tertiary sediments.

      And the Soviets had already identified a large structure just off
      shore, and with rather primitive platforms more or less coming off
      the beach, they had begun to develop this thing. Well the western
      companies have gone in there and they are now producing this field,
      and its got – I don't know – 3 to 5 billion barrels of oil in it, a
      nice oil field, but nothing outrageous. And this trend goes on
      eastwards, but it looks like it gets gassy in that direction because
      it gets deeper. So this is a narrow belt, it's fairy well understood,
      and there's more to come out of it, but nothing outrageous. Then lets
      turn northern end of the Caspian, where in 1979 onshore the Soviets
      did find a field called Tengiz, a very deep field, 4500 meters deep.
      The reservoir is a reefal deposit, and the source is a deep Silurian
      source. The critical thing here is there's a cap of salt, think salt
      that holds it all in. Salt is a very good seal. But the one
      unfortunate feature of this oil, it has 16 percent sulphur, it's very
      sulphurous oil, and the Soviet steel just wasn't up to coping with
      this high sulphur that corrodes the pipes and everything.

      So anyway, Chevron then came in and is producing this field with
      difficulty, they've got production up to 250,000 barrels a day, and
      just recently they've announced that their hopes of expanding this to
      700 are delayed, or deferred, or not happening. And they've had some
      conflict with the Kazak government over the environmental
      consequences of these huge tips of sulphur that they extract from the
      oil. Then offshore – this is the real critical thing – offshore is an
      enormous structure, an enormous thing, very similar in general
      appearance to the Tengiz field. And at first sight this indeed looked
      like promising to be the worlds largest something, oil field,
      something outrageously large. But - and it's in shallow water, with
      environmental problems because it's the breeding ground of the
      Sturgeon, which the Russians like for Caviar. There's some gruesome
      wind there that covers everything in ice in winter, it's difficult to
      get the equipment in because it's shallow water. But eventually, and
      having spent 300 million dollars they managed to sink the first well,
      and again it was deep, again it was high sulphur, and it was in the
      order of 6-8 billion barrels.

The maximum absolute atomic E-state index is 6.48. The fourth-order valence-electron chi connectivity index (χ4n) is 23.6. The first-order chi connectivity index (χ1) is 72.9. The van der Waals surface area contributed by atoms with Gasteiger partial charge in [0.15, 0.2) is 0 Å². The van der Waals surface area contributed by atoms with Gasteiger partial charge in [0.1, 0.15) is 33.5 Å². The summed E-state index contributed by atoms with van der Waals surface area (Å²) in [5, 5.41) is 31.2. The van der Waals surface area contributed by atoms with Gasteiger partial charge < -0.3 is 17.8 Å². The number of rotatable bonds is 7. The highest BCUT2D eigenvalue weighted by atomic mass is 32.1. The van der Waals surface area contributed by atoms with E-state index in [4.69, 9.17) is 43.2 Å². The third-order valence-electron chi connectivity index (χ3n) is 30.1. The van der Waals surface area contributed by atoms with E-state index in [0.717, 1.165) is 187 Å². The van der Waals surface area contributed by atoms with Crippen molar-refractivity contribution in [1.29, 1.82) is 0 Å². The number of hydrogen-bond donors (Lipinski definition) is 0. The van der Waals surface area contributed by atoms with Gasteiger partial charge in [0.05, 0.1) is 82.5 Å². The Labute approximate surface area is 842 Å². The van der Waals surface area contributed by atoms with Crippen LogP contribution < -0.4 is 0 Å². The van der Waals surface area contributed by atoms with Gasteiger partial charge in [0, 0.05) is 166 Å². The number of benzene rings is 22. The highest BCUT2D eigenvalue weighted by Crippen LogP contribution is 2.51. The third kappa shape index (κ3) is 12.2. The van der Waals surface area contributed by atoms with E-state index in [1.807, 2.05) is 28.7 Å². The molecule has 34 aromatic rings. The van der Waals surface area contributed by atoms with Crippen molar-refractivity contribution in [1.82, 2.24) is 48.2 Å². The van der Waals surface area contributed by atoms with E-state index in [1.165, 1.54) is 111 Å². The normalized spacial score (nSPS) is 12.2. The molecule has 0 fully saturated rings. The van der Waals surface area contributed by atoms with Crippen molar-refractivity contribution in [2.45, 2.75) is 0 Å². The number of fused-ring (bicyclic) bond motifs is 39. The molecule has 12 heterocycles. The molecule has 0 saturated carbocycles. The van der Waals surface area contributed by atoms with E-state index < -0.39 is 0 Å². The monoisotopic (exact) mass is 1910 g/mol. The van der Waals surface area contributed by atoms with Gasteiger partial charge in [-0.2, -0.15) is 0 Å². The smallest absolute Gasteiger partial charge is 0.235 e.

And now they had more knowledge of what the reservoir was, and it
      became evident that this was a reef and that this whole structure was
      a platform, within which were isolated reefs. And then they drilled
      another one to the west, and together it seems that the reserves of
      this place is in the order of 9-13 billion. And the economics of it
      are desperate – you've environmental problems, you've uncertainty of
      the pipeline routes, you've uncertainty about the contract –
      everything is difficult about it, and eventually BP and Statoil
      withdrew from the project. Now when you find a major oil company
      withdrawing from 9-13 billion barrels of oil, it tells you that
      there's something pretty seriously wrong with it. And there are a few
      more prospects left to test around, but I think, the conclusion is
      that there are still nice oil fields there, it's still a nice
      province in the normal sense, but it isn't going to change the world

      Now stepping back just a little bit, it does have a lot of gas mind
      you, and one of these pipeline routes that were planned was through
      Afghanistan to supply gas to Pakistan and India, and the famous Enron
      company was involved in all of that. And this man, Katabi - whatever
      his name is, the new president of Afghanistan – Karzai – he was
      formally involved in this Union Oil project in some consultancy
      fashion and so on. Anyway, then we had 9-11 as they call it, or the
      twin towers, and suddenly the Bush administration felt obliged to
      react in some ways to these alleged terrorist who were responsible
      for this, who were surprisingly enough were apparently living in an
      Afghan cave. And so the next thing we hear is that this Afghan war
      broke loose, and one can see that maybe it was about trying to find
      these terrorists people and the man in the cave and everything, but
      it had also a sort of hidden agenda of a convenient place to
      establish a presence on the edge of the Caspian Sea with all of this
      oil that was suppose to be there. It may not be that there was an
      actual pipeline through Afghanistan, may not have been quite what was
      planned, because this was primarily a gas project, but still it was a
      presence and a point from which US control could be exercised over
      this situation.

      Well all of this went by and gradually – and I don't think there was
      any particular moment of revelation, but gradually the news began to